Sidewalk of the Week: Western Avenue

The amazing thing about when snow comes is the sidewalk disappearing act. They're gone. Impossibly gone, buried six feet under. Then, the next day -- [poof!] -- they're back. How do they do it? Neighbors with snowblowers come by, pretending not to enjoy blowing the snow clear across the street. Plow drivers collect overtime. Guys with trucks get excited. Boots come out of the closet, and vast armies of shovels assemble like the mops from Disney's Fantasia. Even snowmobiles stop gathering dust. It's the economy of yesteryear.

This sidewalk on Western Avenue in Saint Paul was, like most in the Twin Cities this weekend, covered w/snow. Now its pristine concrete is back, ready to be trod upon.


As pointed out by erstwhile reader, Andrew, there is more snow at this very moment, covering the sidewalks all over town. I just saw the guy who works at the Potbelly Sandwich Shop struggling in vain to keep his sidewalk clear of snow. Ha! Fat chance. (Of course, he's only doing it because he's a low-paid fast food worker and will be fired if he gives up trying...)


Sidewalk of the Week: Cedar Avenue

This sidewalk, at the corner of Cedar and Washington Avenues in Minneapolis, has a story to tell. Originally, there wasn't supposed to be any sidewalk here at all. This land is right next to Washington Avenue as it has its brief moment in the high-speed, limited-access, four-lane sun, speeding over the Mississippi River, under the University's pedestrian bridge, and through the Metrodome corridor until it lands in Minneapolis' downtown core, right next to the Star Tribune parking lot. The only sidewalk at this corner ran along Cedar Avenue -- a lovely poured concrete sidewalk, though a bit lacking on scenery what with the freeway running underfoot.

But, after they realized that a bus stop at this corner was necessary, someone poured asphalt along this patch of land, in the attempt to have people stop walking on the grass. But even that didn't work -- people love to cut their corners as they process from the bus stop to the dense, diverse Cedar-Riverside neighborhood. Now you can see the muddy tracks of those bus riders cutting through the snow. Perhaps another sidewalk is in order?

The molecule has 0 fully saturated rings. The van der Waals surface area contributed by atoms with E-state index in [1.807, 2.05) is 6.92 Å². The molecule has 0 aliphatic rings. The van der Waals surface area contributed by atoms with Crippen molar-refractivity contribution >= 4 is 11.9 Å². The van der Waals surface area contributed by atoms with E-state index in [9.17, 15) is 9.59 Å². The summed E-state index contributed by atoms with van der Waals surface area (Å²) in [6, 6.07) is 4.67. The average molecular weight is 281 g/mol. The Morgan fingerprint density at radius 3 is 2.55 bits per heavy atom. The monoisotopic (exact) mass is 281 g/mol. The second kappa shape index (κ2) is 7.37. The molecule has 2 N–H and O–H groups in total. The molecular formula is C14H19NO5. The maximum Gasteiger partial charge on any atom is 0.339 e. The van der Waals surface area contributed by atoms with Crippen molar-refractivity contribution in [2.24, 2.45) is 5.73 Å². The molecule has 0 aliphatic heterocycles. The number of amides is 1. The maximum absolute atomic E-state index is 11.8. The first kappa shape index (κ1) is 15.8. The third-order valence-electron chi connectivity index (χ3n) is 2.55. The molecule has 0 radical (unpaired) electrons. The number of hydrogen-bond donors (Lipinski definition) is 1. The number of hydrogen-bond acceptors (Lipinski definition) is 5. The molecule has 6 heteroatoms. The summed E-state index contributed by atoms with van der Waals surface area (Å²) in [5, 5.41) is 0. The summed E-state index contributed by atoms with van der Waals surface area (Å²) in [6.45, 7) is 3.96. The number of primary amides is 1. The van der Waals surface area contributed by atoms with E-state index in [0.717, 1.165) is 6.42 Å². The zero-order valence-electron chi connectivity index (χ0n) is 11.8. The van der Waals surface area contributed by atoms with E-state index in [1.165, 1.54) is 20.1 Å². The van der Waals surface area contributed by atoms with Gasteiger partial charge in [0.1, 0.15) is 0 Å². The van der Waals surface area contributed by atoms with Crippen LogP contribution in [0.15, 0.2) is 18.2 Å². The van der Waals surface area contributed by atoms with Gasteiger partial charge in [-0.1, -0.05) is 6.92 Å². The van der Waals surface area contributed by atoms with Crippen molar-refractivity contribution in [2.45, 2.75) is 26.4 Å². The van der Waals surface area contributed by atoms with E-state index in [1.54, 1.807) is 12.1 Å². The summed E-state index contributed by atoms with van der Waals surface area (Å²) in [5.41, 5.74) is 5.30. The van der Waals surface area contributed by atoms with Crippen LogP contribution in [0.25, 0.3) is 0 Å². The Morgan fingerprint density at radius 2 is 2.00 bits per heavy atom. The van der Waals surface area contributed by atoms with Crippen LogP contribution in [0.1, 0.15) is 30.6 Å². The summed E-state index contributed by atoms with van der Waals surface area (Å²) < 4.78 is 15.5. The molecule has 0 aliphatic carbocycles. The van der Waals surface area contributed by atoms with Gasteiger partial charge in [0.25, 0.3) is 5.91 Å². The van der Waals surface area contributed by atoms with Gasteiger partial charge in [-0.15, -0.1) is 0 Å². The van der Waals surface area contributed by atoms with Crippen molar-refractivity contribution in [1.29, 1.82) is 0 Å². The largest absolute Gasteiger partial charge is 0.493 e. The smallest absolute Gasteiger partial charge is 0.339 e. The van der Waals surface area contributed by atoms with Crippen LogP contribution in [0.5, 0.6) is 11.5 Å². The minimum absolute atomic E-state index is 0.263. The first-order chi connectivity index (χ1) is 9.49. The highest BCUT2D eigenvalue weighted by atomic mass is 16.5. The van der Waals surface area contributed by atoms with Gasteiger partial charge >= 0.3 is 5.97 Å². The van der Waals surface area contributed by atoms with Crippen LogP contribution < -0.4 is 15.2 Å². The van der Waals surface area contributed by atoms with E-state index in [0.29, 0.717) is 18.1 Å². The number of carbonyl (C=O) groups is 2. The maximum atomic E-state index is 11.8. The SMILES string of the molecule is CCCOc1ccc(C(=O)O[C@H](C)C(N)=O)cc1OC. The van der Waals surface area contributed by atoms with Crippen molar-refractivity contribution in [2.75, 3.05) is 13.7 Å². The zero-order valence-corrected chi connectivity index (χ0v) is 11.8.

Tales from the Bus

Update: I saw her again, on one of the coldest nights of the year. She was sitting on the #16 with her big bag on the seat next. She was quieter this time, though I did hear her soft, high voice as she asked the kid next to her about his day at school. He mumbled something back before getting of the bus a bit early. I wonder where she slept last night?

Original Entry:

This lady gets on the #16, she's old and hunched and round and carrying a ton of bags -- probably five large grocery or cloth or trash bags. Who knows how she carries them all? She is old and wrinkled but it's not apparent at first just how wrinkled her face actually is because she has a blue, powder blue blanket wrapped around her shoulders like a cape or a cloak. Its the big kind of blanket, the large kind you might find on a bed, and it has that texture of a cheap polar fleece, the brittle unnatural kind that reminds you of fallen leaves or styrofoam. It's this powder blue blanket wrapped around her shoulders and clasped at her chin by a large safety pin, and on her head is a knit sweater or scarf, something that keeps her ears warm, pulled over the top of her head like an old Russian woman, and her sweatshirt has some sort of small dog on it. She places all her bags slowly on the only open seat on this, the crowded #16 bus, and excruciatingly clings to the pole until the college kid next to me gets up.

She sits down and says thank you in the highest voice you've ever heard, sucking on a helium balloon kind of high-pitch sing song cadence, on an on … and I started listening to her. “Each day is a new beginning” was the first thing she said. “Every day God gives you a chance to start anew,” she went on, this little wrinkled quite probably homeless blue-blanketed lady with a high, high singsong voice. “And Jesus said I am branch and the vine,” she squeaked on. I was the closest person to her, just a seat and a half away on her left, and when she would speak she would almost turn and face me, almost but not quite looking in my direction. Almost making a sidelong glance, “Each day is a new beginning. The Lord Jesus Christ heals all sins,” almost looking at me but not quite, instead turning her head back to stare straight ahead, then turning again three quarters back to me. “I am the light and the truth and the way. Each day is a new beginning.”

She went on and on and it was like she was talking to me. It was exactly like she was talking to me, in that she had her head turned almost to me, and I could see her eyes, and I started at her openly as she sang on with her high voice. Turning almost to me over and over for what seemed like a lot more than three minutes. It seemed like an hour. I wanted to say something back to her. I wanted to say “thank you” or “good luck,” but I just got off the bus and didn’t look back.


Grand Theft Auto: Baghdad

The parallels between driving while playing GTA and while serving in the Armed Forces are eerie.